Verse > Anthologies > The World’s Best Poetry > Vol. I. Of Home: of Friendship
Bliss Carman, et al., eds.  The World’s Best Poetry.
Volume I. Of Home: of Friendship.  1904.
Poems of Home: I. About Children
Weighing the Baby
Ethelinda Elliott Beers (Ethel Lynn) (1827–1879)
“HOW many pounds does the baby weigh—
  Baby who came but a month ago?
How many pounds from the crowning curl
  To the rosy point of the restless toe?”
Grandfather ties the ’kerchief knot,        5
  Tenderly guides the swinging weight,
And carefully over his glasses peers
  To read the record, “Only eight.”
Softly the echo goes around:
  The father laughs at the tiny girl;        10
The fair young mother sings the words,
  While grandmother smooths the golden curl.
And stooping above the precious thing,
  Nestles a kiss within a prayer,
Murmuring softly “Little one,        15
  Grandfather did not weigh you fair.”
Nobody weighed the baby’s smile,
  Or the love that came with the helpless one;
Nobody weighed the threads of care,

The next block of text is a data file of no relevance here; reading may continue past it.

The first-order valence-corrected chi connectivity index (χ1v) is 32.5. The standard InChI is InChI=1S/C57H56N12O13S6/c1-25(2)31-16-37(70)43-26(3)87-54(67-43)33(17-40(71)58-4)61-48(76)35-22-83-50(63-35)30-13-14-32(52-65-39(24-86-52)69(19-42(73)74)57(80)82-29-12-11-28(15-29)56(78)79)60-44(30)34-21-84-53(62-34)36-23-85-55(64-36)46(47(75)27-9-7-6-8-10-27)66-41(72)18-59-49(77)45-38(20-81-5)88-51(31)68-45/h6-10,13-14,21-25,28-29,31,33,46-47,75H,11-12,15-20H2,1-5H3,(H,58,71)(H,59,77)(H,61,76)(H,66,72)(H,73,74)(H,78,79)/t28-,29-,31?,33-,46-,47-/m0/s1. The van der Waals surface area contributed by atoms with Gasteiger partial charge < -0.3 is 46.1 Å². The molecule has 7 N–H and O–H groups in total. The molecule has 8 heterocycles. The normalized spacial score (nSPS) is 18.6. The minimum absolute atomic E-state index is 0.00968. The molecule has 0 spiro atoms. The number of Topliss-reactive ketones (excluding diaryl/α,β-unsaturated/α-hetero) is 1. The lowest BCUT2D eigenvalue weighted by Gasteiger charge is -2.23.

From which a woman’s life is spun.        20
No index tells the mighty worth
  Of a little baby’s quiet breath—
A soft, unceasing metronome,
  Patient and faithful until death.
Nobody weighed the baby’s soul,        25
  For here on earth no weights there be
That could avail; God only knows
  Its value in eternity.
Only eight pounds to hold a soul
  That seeks no angel’s silver wing,        30
But shrines it in this human guise,
  Within so frail and small a thing!
Oh, mother! laugh your merry note,
  Be gay and glad, but don’t forget
From baby’s eyes looks out a soul        35
  That claims a home in Eden yet.

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